• Discount in Secondary Market: Generally SGBs are traded at a discount in the secondary market due to low liquidity. Therefore you can invest in gold at a discount.

How Much of your Portfolio should be allocated to Sovereign Gold Bonds (SGBs)?

You must diversify your portfolio in a way that helps you in achieving your long-term financial goals, and it is crucial to develop a plan that considers your financial objectives and risk appetite. Experts recommend investing at least 10-15% of your total investments in gold, which includes SGBs and physical gold or any other ways to invest in gold. However, every investor has a different goal. So let’s have a look at different approaches for investing in gold, including SGBs and other gold investment options:

  1. 5-10% allocation to gold: If you are an aggressive investor and believe in the equity sector, but you want some amount to keep safe from unforeseen events, you can invest 5-10% of your portfolio in gold.
  1. 15-25% allocation to gold: If you are a beginner in the stock market and are a little sceptical about the country’s economy, consider investing more in Sovereign Gold Bonds (SGBs) or other gold investment options. It will provide you with better safety of your portfolio.
  1. 30-50% approach: If you believe that the economy is slow and there is a hike in the government debt, which may lead to an increase in inflation, then you may consider investing up to 50% of your portfolio in Sovereign Gold Bonds or other gold investment options.

Who Can Invest?

Under the Foreign Exchange Management Act (FEMA), any individual, HUF, any other trust, or university that is a resident can invest in SGBs. On behalf of a kid, a guardian may also make investments. A Permanent Account Number (PAN) is required to invest in bonds. While a non-resident Indian (NRI) cannot invest in SGBs, they may hold bonds received as a nominee of a resident investor until maturity.

An individual or a HUF may invest up to 4 kilograms in SGBs each fiscal year. Other qualified organisations, such as trusts, can invest up to 20 kg annually. Both investments made through initial subscriptions and stock exchange transactions are subject to these restrictions. SGBs may be jointly held or held separately. The permissible limit, however, will only apply to the first holder.


Taxes on the interest arriving from SGB is taxable as per the provisions of the Income-Tax Act of 1961. Short-Term capital gains (sold before 12 months) arising from the sale of the bonds are taxable in the same way by adding the income to the individual’s total income and according to the applicable taxes. In comparison, Long-Term capital gains (sold after 12 months) are taxable at 20% (if indexation is availed) or 10% (if indexation is not availed). Long-term capital gains are exempt if a bond is redeemed with RBI.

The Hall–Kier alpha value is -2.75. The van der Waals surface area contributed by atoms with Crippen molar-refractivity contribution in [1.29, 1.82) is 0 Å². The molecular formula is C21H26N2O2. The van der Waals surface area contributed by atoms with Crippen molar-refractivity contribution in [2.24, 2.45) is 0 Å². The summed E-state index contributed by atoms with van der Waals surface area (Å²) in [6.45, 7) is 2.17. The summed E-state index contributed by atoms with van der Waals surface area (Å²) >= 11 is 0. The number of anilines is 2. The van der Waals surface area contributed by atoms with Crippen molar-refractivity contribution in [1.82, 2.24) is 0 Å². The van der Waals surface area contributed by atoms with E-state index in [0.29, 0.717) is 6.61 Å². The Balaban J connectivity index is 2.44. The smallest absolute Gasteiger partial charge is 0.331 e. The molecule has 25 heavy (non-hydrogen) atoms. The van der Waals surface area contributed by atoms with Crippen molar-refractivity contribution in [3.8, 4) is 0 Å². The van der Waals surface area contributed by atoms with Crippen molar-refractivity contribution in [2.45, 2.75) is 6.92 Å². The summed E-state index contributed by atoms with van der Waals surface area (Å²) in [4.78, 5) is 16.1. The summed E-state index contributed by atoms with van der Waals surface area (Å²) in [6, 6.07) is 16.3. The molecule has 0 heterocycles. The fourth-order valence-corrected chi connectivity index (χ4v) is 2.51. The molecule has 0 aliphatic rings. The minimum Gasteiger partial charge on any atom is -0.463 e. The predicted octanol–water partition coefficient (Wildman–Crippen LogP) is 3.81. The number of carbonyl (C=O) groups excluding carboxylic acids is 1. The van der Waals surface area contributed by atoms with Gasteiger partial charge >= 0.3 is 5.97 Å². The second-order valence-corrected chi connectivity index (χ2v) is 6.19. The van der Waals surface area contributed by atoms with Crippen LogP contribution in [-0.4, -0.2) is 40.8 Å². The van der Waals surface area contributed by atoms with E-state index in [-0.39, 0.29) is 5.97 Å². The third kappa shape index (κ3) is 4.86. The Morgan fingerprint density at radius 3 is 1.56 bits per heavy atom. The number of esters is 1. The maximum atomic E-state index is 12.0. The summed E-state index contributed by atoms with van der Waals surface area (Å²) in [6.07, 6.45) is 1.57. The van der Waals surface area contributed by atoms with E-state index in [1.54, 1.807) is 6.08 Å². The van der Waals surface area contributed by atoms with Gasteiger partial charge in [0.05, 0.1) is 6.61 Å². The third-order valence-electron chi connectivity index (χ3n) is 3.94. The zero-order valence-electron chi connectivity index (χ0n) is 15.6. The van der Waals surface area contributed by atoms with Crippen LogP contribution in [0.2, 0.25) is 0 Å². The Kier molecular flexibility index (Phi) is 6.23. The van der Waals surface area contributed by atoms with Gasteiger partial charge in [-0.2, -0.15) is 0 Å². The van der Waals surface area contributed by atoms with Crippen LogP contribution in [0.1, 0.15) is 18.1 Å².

Final Words

Gold should be included in one’s portfolio because it acts as a hedge against inflation, you should invest in SGBs to protect against inflation and diversify your portfolio since they yield 2.5% simple interest, and capital gains at redemption are tax-free. However, it should be approximately 5-10 % of your investment portfolio.

Frequently Asked Questions

Is SGB better than FD?

FD (Fixed Deposit) yields tend to be lower than SGB returns. Still, they provide more safety in terms of volatility than SGBs. Your risk tolerance and objectives influence your selection. Eventually, an FD investment is the safer alternative.

Can I sell SGB anytime?

Even though the bond’s tenor is 8 years, early redemption is permitted on coupon payment days following the fifth year from the issue date. The bond can be traded on exchanges if it is kept in demat form.

How can I check my SGB value?

If you want to calculate the value of your SGB gold bonds at any time, follow the technique used by the RBI to compute the issue price. It is determined as the simple average of the closing prices of 999 pure gold over the previous three business days.

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Vaibhav Khandelwal

Credit Principal
Vaibhav is Chartered Accountant by profession, having experience of 4+ years in banking & finance sector. Since past one year associated with Wint Wealth as Credit Principal. Previously worked with Northern Arc Capital for 2 years in FI-Credit Team and AU Small Finance Bank for 1 year in LAP-Credit Team.